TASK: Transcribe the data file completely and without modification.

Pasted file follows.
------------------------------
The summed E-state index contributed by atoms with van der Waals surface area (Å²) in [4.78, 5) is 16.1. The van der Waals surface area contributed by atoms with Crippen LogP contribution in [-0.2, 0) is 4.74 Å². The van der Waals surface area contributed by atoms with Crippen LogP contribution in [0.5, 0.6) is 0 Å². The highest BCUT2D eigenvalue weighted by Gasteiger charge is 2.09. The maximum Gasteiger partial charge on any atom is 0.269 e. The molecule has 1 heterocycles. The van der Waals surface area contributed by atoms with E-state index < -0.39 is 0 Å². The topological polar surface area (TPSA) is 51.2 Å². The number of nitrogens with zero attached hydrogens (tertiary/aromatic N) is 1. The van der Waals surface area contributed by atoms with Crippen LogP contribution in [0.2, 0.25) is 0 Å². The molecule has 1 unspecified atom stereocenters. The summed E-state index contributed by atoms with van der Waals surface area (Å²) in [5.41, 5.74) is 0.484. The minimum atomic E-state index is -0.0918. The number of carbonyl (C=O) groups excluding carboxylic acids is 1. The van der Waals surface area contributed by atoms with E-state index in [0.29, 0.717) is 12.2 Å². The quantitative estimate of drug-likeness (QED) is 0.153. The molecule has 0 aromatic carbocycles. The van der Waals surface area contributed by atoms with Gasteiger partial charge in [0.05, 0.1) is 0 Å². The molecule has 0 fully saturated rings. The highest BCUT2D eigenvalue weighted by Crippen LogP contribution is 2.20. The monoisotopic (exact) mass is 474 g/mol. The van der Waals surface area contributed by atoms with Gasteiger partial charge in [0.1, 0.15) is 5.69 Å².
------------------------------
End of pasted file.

The summed E-state index contributed by atoms with van der Waals surface area (Å²) in [4.78, 5) is 16.1. The van der Waals surface area contributed by atoms with Crippen LogP contribution in [-0.2, 0) is 4.74 Å². The van der Waals surface area contributed by atoms with Crippen LogP contribution in [0.5, 0.6) is 0 Å². The highest BCUT2D eigenvalue weighted by Gasteiger charge is 2.09. The maximum Gasteiger partial charge on any atom is 0.269 e. The molecule has 1 heterocycles. The van der Waals surface area contributed by atoms with E-state index < -0.39 is 0 Å². The topological polar surface area (TPSA) is 51.2 Å². The number of nitrogens with zero attached hydrogens (tertiary/aromatic N) is 1. The van der Waals surface area contributed by atoms with Crippen LogP contribution in [0.2, 0.25) is 0 Å². The molecule has 1 unspecified atom stereocenters. The summed E-state index contributed by atoms with van der Waals surface area (Å²) in [5.41, 5.74) is 0.484. The minimum atomic E-state index is -0.0918. The number of carbonyl (C=O) groups excluding carboxylic acids is 1. The van der Waals surface area contributed by atoms with E-state index in [0.29, 0.717) is 12.2 Å². The quantitative estimate of drug-likeness (QED) is 0.153. The molecule has 0 aromatic carbocycles. The van der Waals surface area contributed by atoms with Gasteiger partial charge in [0.05, 0.1) is 0 Å². The molecule has 0 fully saturated rings. The highest BCUT2D eigenvalue weighted by Crippen LogP contribution is 2.20. The monoisotopic (exact) mass is 474 g/mol. The van der Waals surface area contributed by atoms with Gasteiger partial charge in [0.1, 0.15) is 5.69 Å².